Friday, October 5, 2012

Murder, He Doodled: "Nightwatching" (2009)

Controversial film maker Peter Greenaway tackles a conspiracy theory he believes was painted into Rembrandt's masterpiece "The Night Watch", and succeeds in making this critic hate all that art and stuff.

Rembrandt (Martin Freeman) is a famous painter living in the 1600's Netherlands. He is married to Saskia (Eva Birthistle), a relative of his agent/manager, and his house is a never ending chaos of servants, debauchery, and noise. Rembrandt is asked to do a group portrait of the Amsterdam Militia. The soldiers jockey for placement in the painting, when one of them is killed in an "accident." Rembrandt soon learns this was no accident, and paints his conspiracies and accusations into the artwork, turning a simple group portrait into an indictment. Wow, rereading the plot summary, I would want to see that movie, too! Instead, what writer/director Peter Greenaway gives us is a boring scattershot film which cannot decide whether it is a biopic, a thriller, or a work of experimental art itself.

Freeman is expertly cast...if he was playing Keith Moon. Greenaway shows us a vulgar, crass, drunk, uncouth, and unlikable Rembrandt who quickly grates on the nerves with his behavioral excesses. He is a genius, so his conduct is constantly excused. Emily Holmes, Eva Birthistle, and Jodhi May play the women in Rembrandt's life, but thanks to Greenaway's stilted direction, his servant/mistresses become interchangeable. I was not a fan of Greenaway's breakout "The Cook, the Thief, His Wife, and Her Lover", and Greenaway stiffly directs this film in the same manner. Most of it is stagebound, save a few exterior scenes, but the subjects are placed far from the camera (as if in a painting), and the viewer will have a difficult time differentiating between who is speaking and who is being spoken to (and I had a big TV to watch this on). Greenaway is in such a hurry to make the film that he never involves the audience, speaking down to the viewer who must go Wikipedia all the names brought up.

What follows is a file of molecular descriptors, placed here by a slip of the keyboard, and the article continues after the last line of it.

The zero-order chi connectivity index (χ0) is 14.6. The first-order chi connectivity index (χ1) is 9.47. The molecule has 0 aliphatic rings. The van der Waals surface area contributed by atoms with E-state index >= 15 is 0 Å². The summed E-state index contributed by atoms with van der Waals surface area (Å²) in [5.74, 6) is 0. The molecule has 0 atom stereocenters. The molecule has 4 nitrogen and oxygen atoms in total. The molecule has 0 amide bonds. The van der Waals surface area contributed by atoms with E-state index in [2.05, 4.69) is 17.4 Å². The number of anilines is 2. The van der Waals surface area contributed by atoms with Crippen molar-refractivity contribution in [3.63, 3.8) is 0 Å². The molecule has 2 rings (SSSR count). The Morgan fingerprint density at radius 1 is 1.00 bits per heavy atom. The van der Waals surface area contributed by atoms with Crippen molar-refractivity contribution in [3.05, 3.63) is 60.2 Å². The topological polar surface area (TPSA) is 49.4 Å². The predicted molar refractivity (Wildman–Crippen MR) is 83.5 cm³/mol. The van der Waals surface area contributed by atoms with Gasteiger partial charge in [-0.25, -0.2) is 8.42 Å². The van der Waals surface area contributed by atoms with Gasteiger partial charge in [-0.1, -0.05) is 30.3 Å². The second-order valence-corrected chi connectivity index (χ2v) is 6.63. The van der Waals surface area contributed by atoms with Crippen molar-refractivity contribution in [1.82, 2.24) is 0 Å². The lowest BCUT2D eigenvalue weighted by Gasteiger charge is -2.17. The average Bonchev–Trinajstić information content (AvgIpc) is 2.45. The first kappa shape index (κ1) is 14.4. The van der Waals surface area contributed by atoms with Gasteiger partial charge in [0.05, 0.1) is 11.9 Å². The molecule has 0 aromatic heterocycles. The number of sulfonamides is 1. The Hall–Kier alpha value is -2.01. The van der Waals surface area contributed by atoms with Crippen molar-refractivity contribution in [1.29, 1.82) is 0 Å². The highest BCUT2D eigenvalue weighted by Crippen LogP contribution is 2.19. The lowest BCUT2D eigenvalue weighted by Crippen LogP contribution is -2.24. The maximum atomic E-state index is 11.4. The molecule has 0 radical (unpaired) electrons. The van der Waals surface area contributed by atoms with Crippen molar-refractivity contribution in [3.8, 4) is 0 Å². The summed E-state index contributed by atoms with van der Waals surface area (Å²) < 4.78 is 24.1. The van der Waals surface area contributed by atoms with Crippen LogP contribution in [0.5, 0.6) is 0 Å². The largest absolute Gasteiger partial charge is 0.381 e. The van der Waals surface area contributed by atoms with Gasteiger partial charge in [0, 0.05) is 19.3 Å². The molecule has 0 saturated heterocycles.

While a lecture on fine arts is about as interesting to me as auto mechanics or agricultural reporting, I gamely watched this all the way through, waiting to care about someone onscreen. The big conspiracy that Rembrandt exposes in his painting is based on nothing more than gossip and hearsay, and we must take Greenaway's word on everything while he does everything in his writing and directorial power to frustrate the audience.

What we have is an overlong, gimmicky exercise in theatre, highlighted by Greenaway's penchant for nudity. After a while, all the penises and pubes in the world don't make any of this more understandable. Pretentiousness is sometimes mistaken for boldness, but "Nightwatching" is simply pretentious, no mistake about it. (*) out of five stars.